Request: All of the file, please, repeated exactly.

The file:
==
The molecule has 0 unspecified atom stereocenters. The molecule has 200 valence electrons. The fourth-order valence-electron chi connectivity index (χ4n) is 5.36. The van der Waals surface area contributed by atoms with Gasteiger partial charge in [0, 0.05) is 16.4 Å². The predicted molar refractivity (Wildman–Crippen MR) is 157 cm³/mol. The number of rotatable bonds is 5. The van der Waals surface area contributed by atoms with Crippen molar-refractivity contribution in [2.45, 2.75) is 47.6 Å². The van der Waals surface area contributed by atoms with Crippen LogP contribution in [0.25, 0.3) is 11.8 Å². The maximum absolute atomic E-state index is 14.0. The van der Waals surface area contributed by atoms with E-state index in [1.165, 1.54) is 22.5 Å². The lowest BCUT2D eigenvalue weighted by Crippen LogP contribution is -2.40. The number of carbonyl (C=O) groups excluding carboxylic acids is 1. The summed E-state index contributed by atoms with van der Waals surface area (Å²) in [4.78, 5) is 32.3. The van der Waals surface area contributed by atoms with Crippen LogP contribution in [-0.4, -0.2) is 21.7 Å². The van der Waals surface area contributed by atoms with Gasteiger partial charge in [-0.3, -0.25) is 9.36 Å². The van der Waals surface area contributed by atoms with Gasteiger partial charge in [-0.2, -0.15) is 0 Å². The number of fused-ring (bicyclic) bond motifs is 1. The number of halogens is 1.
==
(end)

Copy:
The molecule has 0 unspecified atom stereocenters. The molecule has 200 valence electrons. The fourth-order valence-electron chi connectivity index (χ4n) is 5.36. The van der Waals surface area contributed by atoms with Gasteiger partial charge in [0, 0.05) is 16.4 Å². The predicted molar refractivity (Wildman–Crippen MR) is 157 cm³/mol. The number of rotatable bonds is 5. The van der Waals surface area contributed by atoms with Crippen molar-refractivity contribution in [2.45, 2.75) is 47.6 Å². The van der Waals surface area contributed by atoms with Crippen LogP contribution in [0.25, 0.3) is 11.8 Å². The maximum absolute atomic E-state index is 14.0. The van der Waals surface area contributed by atoms with E-state index in [1.165, 1.54) is 22.5 Å². The lowest BCUT2D eigenvalue weighted by Crippen LogP contribution is -2.40. The number of carbonyl (C=O) groups excluding carboxylic acids is 1. The summed E-state index contributed by atoms with van der Waals surface area (Å²) in [4.78, 5) is 32.3. The van der Waals surface area contributed by atoms with Crippen LogP contribution in [-0.4, -0.2) is 21.7 Å². The van der Waals surface area contributed by atoms with Gasteiger partial charge in [-0.3, -0.25) is 9.36 Å². The van der Waals surface area contributed by atoms with Gasteiger partial charge in [-0.2, -0.15) is 0 Å². The number of fused-ring (bicyclic) bond motifs is 1. The number of halogens is 1.